… Be careful not to step on the shattered pieces of the glass ceiling as women are serving or have served as corporate chieftains, the prime minster of England, the chancellor of das Vaterland and at some point (it’s inevitable) the leader of the free world.

These statements do not suggest in the slightest that racism, sexism and negative slurs about one’s sexuality do not and will not continue to exist. Check out the viral video of fired Rutgers Coach Mike Rice.

At the same time, there is absolutely no doubt that we have come far as a society when it comes to leveling the playing field for racial and ethnic minorities, women and alternative lifestyles…but what about those north of 50?

Walking into a meeting room to speak to about 20 PR professionals last month in Sacramento, they expressed surprise that someone approaching his 60th birthday was coming to speak to them about why social media is not monolithic, how digital is eternal, and how to develop effective search engine marketing (SEM) campaigns.

What seemed unusual to them was that I was not sporting tattoos or any unconventional piercings. Where was my skateboard? Only Millennials and maybe, X-Gens, know social media. They are the ones that are listed “innovators” or at worst, “early majority,” when it comes to the Diffusion of Innovation Theory curve. Baby Boomers (who need not apply) are considered to be “late majority” or even “laggards” when it comes to digital self-publishing. Based upon their birth dates, it just has to be that way.

And yet, I teach social media to college students. My Y-Gen students ask about my Almost DailyBrett blog and how to use tags, other social media sites and online groups to spur SEO. If you need to ask for a translation of the acronym…you are too old (Just kidding, kind of…)

Whenever I fill out an “optional” demographic survey, particularly from a taxpayer-supported entity, non-profit or technology organization, I sense that I am committing professional Hari-Kari. Just insert that pen right into my stomach…and feel what is left of my career ooze out onto the floor.

First question: Male or female? The last I looked…hold it (checking)…yes, male. Strike one.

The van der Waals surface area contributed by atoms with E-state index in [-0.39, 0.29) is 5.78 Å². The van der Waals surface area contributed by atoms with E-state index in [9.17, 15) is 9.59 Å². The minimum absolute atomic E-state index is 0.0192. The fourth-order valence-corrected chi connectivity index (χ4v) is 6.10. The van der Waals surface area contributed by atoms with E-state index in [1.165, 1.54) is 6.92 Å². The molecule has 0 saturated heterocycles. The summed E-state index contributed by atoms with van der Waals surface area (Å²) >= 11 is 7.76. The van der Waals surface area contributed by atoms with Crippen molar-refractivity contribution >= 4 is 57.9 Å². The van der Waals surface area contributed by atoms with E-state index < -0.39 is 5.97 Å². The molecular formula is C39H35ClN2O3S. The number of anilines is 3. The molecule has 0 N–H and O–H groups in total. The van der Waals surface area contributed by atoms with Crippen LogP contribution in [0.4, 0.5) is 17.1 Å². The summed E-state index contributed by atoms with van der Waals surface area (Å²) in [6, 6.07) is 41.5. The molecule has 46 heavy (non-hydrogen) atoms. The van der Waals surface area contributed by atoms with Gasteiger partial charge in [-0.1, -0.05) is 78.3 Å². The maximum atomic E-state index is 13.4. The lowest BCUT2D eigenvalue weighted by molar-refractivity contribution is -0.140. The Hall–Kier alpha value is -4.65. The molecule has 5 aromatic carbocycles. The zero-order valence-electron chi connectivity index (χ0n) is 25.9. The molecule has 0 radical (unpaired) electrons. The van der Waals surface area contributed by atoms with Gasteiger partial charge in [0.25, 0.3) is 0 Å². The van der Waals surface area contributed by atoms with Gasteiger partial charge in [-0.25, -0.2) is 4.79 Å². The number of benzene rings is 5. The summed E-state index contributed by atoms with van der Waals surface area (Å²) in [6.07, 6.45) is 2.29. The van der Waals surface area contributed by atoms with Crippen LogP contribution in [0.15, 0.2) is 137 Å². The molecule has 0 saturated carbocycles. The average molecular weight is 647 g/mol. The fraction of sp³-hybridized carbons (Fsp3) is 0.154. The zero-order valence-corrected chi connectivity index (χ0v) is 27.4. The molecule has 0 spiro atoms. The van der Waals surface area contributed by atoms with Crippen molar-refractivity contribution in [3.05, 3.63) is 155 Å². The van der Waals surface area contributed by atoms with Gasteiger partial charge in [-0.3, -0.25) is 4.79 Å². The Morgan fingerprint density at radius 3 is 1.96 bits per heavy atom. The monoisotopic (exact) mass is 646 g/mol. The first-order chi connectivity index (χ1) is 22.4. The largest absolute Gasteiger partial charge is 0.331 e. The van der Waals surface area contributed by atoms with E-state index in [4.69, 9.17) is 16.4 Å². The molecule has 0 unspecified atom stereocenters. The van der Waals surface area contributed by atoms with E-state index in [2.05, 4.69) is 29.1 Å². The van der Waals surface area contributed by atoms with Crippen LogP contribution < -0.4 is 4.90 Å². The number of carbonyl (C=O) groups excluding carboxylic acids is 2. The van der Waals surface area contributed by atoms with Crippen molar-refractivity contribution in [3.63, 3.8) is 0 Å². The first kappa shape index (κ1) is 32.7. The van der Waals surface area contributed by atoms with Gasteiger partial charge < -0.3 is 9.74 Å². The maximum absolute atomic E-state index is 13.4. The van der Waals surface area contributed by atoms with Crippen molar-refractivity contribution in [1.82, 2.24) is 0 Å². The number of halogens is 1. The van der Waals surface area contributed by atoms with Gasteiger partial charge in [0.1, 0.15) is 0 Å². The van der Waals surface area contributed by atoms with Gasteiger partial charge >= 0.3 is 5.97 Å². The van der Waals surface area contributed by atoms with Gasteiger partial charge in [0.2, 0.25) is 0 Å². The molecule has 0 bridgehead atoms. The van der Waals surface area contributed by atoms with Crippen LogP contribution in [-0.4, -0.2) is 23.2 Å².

Second question: Hispanic or non-Hispanic white? Que’? Non-Hispanic white. Strike two.

Third question: Veteran or non-Veteran? Sorry to say, non-Veteran. Strike three.

Legally, they can’t ask for your age, but if they could? … Should I hide the date when I graduated with my Bachelor of Arts degree in Broadcasting Journalism from USC?  Not a bad idea.

The other day, I was discussing a potential contractor opportunity with a Silicon Valley software startup to assist with Search Engine Marketing (SEM), and applying my dozens of research hours into social media to help the firm break out of the pack, secure greater VC dollars and succeed on its own or be acquired by a larger company (Exit Strategies).

Better yet, I live in Eugene, Oregon and naturally do not charge Silicon Valley consulting rates (way north of $100 per hour).

Alas it was not to be. I was diplomatically told that unofficial company policy (and it has to be that way) is they won’t hire anyone else north of 45 years young.

Yes, yes…I know there are laws against age discrimination…try proving that in a 7.7 percent (official) unemployment rate backdrop. Does one want to be known as a whiner? Do you want the world to know that you just sued your last employer?

Every Baby Boomer PR/Marketing/Investor Relations type that proclaims to me that he or she does not “get” social media has one thing in common: They are all unemployed.

Social media may have its ebbs and flows (e.g., goodbye Myspace; whatever happened to Google+?; Is Pinterest fading?), but there is no doubt that digital self-publishing is ubiquitous and permanent. The landscape has shifted to true two-way symmetrical communications.

Having said that, the playing field is not level. When it comes to social media pros north of 50, there is a question about whether they will be allowed to even get on the field…any field, level or not.

Instead of exclusively focusing on extracting even more taxpayer dollars from the government, maybe the AARP and other seasoned-citizen NGOs should devote some of their energies to the new Civil Rights cause of our times: Giving qualified people more than 50 a truly fighting chance to apply their knowledge, talent and tons of energy to solving the issues and problems that come with our increasingly advanced, warp-speed digital society.

http://en.wikipedia.org/wiki/Geritol

http://abcnews.go.com/blogs/entertainment/2010/02/pierce-brosnan-still-wants-to-be-james-bond/

http://answers.yahoo.com/question/index?qid=20061103112837AA9OqUd

http://www.hollywood.com/news/brief/2420257/news-oct-15-brosnan-says-he-was-fired-as-bond-celebs-urge-people-to-vote-prince-s-new-video-labeled-racist-more?page=all

http://en.wikipedia.org/wiki/Seppuku